10. 24.
    J.S. Cherry, W.M. Snelgrove, Continuous-Time Delta-Sigma Modulators for High-Speed A/D Conversion (Kluwer Academic, Dordrecht, 2000) Google Scholar
  11. 31.
    L. Hernandez, E. Prefasi, Analog to digital conversion using noise shaping and time encoding. IEEE Trans. Circuits Syst. I 55(7), 2026–2037 (2008) MathSciNetCrossRefGoogle Scholar
  12. 35.
    M. Ortmanns, F. Gerfers, Continuous-Time Sigma-Delta A/D Conversion. Springer Series in Advanced Microelectronics (Springer, Berlin, 2006) Google Scholar
  13. 45.
    Ph. Allen, D. Holberg, CMOS Analog Circuit Design (Oxford University Press, Oxford, 2002). ISBN 0-19-511644-5 Google Scholar
  14. 49.
    R. Joerg, Wireless LANs (Heise Zeitschriften, Hannover, 2006) Google Scholar
  15. 50.
    R. Schoofs, Design of High-Speed Continuous-Time Delta-Sigma A/D Converters for Broadband Communication (Katholieke Universiteit Leuven, Belgium, 2007). ISBN 978-90-5682-845-5 Google Scholar
  16. 53.
    R. Schreier, Delta-sigma toolbox for MATLAB. Technical report. http://www.mathworks.com/support/ftp/
  17. 54.
    R. Schreier, G. Temes, Understanding Delta-Sigma Data Converters (Wiley, Hoboken, 2005) Google Scholar
  18. 57.
    S. Ouzounov, E. Roza, H. Hegt, G. van der Weide, A. van Roermund, An 8 MHz, 72 dB SFDR asynchronous sigma-delta modulator with 1.5 mW power dissipation, in Proceedings 2004 Symp. VLSI Circuits (2004), pp. 88–91 Google Scholar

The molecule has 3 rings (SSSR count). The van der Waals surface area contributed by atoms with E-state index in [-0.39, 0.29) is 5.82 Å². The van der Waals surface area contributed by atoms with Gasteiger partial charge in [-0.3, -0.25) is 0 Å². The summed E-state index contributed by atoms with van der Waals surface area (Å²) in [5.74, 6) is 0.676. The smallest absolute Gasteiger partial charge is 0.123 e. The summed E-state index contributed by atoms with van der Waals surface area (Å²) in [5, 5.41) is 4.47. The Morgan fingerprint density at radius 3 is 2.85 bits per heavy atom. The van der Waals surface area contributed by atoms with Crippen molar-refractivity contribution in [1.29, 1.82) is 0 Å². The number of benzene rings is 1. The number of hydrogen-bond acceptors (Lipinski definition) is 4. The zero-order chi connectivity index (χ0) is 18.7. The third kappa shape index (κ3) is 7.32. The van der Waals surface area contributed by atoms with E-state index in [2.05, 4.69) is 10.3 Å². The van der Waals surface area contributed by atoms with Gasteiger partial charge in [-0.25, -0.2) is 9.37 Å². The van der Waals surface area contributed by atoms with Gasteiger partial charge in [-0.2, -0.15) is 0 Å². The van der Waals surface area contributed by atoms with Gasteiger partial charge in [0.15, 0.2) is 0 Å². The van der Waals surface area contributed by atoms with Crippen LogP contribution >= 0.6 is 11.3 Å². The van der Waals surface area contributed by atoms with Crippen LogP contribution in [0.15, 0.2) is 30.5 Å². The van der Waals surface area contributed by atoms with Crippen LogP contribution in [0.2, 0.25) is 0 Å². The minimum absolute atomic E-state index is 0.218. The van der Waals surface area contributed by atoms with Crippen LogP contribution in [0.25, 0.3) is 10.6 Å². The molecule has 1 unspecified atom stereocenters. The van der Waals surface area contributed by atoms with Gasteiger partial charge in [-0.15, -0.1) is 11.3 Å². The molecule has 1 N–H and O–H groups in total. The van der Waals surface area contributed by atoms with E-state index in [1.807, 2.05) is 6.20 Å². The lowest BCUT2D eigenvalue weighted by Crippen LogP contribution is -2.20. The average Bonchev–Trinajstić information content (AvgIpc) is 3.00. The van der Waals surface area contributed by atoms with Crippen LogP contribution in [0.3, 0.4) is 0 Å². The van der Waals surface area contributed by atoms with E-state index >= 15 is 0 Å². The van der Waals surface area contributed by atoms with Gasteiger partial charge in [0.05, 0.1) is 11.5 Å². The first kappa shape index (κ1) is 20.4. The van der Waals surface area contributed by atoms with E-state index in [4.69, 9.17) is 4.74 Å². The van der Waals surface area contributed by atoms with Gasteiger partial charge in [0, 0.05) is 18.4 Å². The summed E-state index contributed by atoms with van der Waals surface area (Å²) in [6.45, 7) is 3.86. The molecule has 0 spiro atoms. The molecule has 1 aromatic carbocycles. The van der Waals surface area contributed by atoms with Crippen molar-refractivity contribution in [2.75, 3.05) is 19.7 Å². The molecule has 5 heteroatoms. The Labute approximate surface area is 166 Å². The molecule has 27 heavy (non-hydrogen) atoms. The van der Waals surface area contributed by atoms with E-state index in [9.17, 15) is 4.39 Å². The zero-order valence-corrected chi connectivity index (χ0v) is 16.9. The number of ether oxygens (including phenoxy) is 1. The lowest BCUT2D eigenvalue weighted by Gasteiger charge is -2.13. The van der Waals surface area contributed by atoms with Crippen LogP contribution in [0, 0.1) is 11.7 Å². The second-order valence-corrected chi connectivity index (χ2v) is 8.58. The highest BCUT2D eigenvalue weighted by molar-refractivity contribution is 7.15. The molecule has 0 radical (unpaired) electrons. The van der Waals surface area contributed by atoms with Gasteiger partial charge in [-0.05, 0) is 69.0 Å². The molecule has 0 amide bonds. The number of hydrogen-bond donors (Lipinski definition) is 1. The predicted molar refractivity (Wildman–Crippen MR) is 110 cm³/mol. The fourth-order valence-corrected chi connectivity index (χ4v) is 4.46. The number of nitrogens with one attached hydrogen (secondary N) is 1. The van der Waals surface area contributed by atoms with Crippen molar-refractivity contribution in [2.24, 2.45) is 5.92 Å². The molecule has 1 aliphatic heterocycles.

19. 58.
    S. Ouzounov, H. Hegt, A. van Roermund, Sigma-delta modulators operating at a limit cycle. IEEE Trans. Circuits Syst. II 53(5), 399–403 (2006) CrossRefGoogle Scholar
  20. 59.
    S. Ouzounov, R. Veldhoven, C. Bastiaansen, K. Vongehr, R. Wegberg, G. Geelen, L. Breems, A. Roermund, A 1.2 V 121-mode CT ΔΣ modulator for wireless receivers 90 nm CMOS, in IEEE ISSCC Proceedings (2007), p. 242 Google Scholar
  21. 60.
    S. Paton, Contribución al modelado y diseño de modulatores sigma-delta en tiempo continuo de baja relación de sobremuestreo y bajo consumo de potencia (English Summary). Technical report, Universidad Carlos III de Madrid, 2004; PhD thesis, Madrid, Spain Google Scholar
  22. 61.
    S. Paton, A. Giandomenico, L. Hernandez, A. Wiesbauer, Th. Poetscher, M. Clara, A 70-mW 300-MHz CMOS continuous-time sigma-delta ADC with 15-MHz bandwidth and 11 bits of resolution. IEEE J. Solid-State Circuits 39(7), 1056–1063 (2004) CrossRefGoogle Scholar
  23. 63.
    St. Henzler, S. Koeppe, D. Lorenz, W. Kamp, R. Kuenemund, D. Schmitt-Landsiedel, A local passive time interpolation concept for variation-tolerant high-resolution time-to-digital conversion. IEEE J. Solid-State Circuits 43(7), 1666–1676 (2008) CrossRefGoogle Scholar
  24. 71.
    W. Sansen, Analog Design Essentials (Springer, Dordrecht, 2006) Google Scholar

Copyright information

© Springer-Verlag Berlin Heidelberg 2013

Authors and Affiliations

  • Richard Gaggl
    • 1
  1. 1.Design Center VillachInfineon TechnologiesVillachAustria

Personalised recommendations